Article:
Obama’s position on Bush/Cheney crimes is transparently stupid but also an exercise in CYA since, as commander-in-chief – Obama is responsible for the fact that Bradley Manning is being tortured in broad daylight. Obama’s response to Manning’s plight

      "I have actually asked the Pentagon whether or not the procedures that have been taken in terms of his confinement are appropriate and are meeting our basic standards. They assure me that they are."

      Obama added "I can't go into details about some of their concerns, but some of this has to do with Pvt. Manning's safety as well."

      Could Bush or Rumsfeld have offered stupider, or more disgusting, replies?

      About the uprisings in Egypt

      "All the forces that we're seeing at work in Egypt are forces that naturally should be aligned with us, should be aligned with Israel,"

      The protestors should “naturally” back the countries that support their oppressors?

  • Top Ten Ways that Libya 2011 is Not Iraq 2003
    • Joe Emersberger 03/22/2011 at 8:04 am

      In response to point 10, the US and its allies (in particular the dictators it supports in the Middle East) are deeply opposed to democracy and are working to thwart democratic experiments around the world. Anyone familar with the machinations of US dominated institutions like the IMF and the World Bank already knows this. The resources they can employ to undemocratic ends dwarf Libya's.

      The US and its allies would likely have invaded Iran by now if they had not run into unexpected trouble (in fact an undeniale disaster) in Iraq. A bogus military "success" (Kosovo, Grenada, the 1990 Gulf War, the bombing of Libya in 1986) where the carnage can be easily covered up - softens the public up to get behind "disasters" in the future.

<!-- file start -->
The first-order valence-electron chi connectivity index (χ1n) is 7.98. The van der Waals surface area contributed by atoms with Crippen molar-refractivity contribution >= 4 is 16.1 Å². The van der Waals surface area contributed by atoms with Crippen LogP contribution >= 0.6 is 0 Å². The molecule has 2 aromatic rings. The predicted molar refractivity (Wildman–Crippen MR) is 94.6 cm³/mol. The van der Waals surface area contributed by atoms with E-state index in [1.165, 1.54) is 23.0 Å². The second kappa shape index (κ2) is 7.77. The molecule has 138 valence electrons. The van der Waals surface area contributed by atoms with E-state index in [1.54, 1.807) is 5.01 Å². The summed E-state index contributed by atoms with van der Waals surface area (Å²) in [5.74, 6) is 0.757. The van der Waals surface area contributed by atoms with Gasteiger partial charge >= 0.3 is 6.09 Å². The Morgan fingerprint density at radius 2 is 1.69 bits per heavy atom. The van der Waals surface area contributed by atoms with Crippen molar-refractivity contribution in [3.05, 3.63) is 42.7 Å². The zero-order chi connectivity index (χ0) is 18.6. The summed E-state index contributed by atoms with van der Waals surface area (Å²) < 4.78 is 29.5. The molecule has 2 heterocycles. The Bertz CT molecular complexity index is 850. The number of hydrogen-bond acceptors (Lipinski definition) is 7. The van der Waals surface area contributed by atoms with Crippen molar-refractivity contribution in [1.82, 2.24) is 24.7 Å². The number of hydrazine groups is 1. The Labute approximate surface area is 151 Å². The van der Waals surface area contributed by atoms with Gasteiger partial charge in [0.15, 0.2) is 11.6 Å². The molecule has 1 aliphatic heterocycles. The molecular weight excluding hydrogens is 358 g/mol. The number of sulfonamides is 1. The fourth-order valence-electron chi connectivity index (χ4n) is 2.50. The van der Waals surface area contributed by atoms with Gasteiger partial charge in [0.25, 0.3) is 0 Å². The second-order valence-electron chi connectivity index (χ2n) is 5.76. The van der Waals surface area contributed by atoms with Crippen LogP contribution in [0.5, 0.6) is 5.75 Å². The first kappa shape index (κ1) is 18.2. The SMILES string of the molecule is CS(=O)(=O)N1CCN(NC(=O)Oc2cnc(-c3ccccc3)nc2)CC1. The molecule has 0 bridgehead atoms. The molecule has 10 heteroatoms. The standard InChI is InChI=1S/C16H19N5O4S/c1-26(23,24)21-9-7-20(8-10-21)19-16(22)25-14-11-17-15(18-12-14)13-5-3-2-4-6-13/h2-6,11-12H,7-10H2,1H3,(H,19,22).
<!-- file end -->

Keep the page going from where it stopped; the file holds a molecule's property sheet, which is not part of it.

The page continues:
Finally, if the politcal class in the West were capable of a "genuine sense of outrage at brutal crimes" (to quote your point number 9) most of them would be in jail.

  • Libya Threatens Mediterranean Planes, Ships if Attacked
    • Joe Emersberger 03/19/2011 at 12:31 am

      Some very good sense on Libya from Robert Fik in the UK Independent:

      link to

      "One thing we can do is spot the future Gaddafis and Saddams whom we are breeding right now, the future crackpot, torture-chamber sadists who are cultivating their young bats with our economic help. In Uzbekistan, for example. And in Turkmenistan. And in Tajikistan and Chechenya and other "stans". But no. These are men we have to deal with, men who will sell us oil, buy our arms and keep Muslim "terrorists" at bay.

      It is all wearingly familiar. And now we are back at it again, banging our desks in spiritual unity. We don't have many options, do we, unless we want to see another Srebrenica? But hold on. Didn't that happen long after we had imposed our "no-fly" zone over Bosnia?"

      Right on Robert Fisk, but the one useful thing we can do is the very thing we will not do until the democratic deficit in the West is closed.

    • Joe Emersberger 03/18/2011 at 9:47 pm

      Former British Ambassador, Craig Murray, wrote on his blog

      "As part of the US deal with Saudi Arabia, the Arab forces which are going to be used as poster boys for the action against Libya will come largely from the Gulf Cooperation Council, ie precisely the same organisation which the US and Saudi are using to put down democracy in Bahrain. So whatever this is about, it is not about support for democracy."

  • Ras Lanuf Falls to Rebels
    • Joe Emersberger 03/05/2011 at 11:58 pm

      Venezuela is a democracy. People who say otherwise demonstrate either ignorance or dishonesty. In fact, even if you read some of the harshest criticism of Chavez (put out by Human Rights Watch or Inter- American Commission of Human Rights) it is impossible not to conclude that the Chavez governmnet's human rights record is far superior to Obama's.

  • Egypt's Unfinished Revolution: PM Shafiq Ousted
    • Javier,
      Fortunately, not everyone shares your belief in the omnipotence of the USA and its allies. That belief is not only defeatist but wrong. Like Steve Biko said, the greatest weapon the oppressor has is the mind of his victim.

  • Qaddafi's Bombardments Recall Mussolini's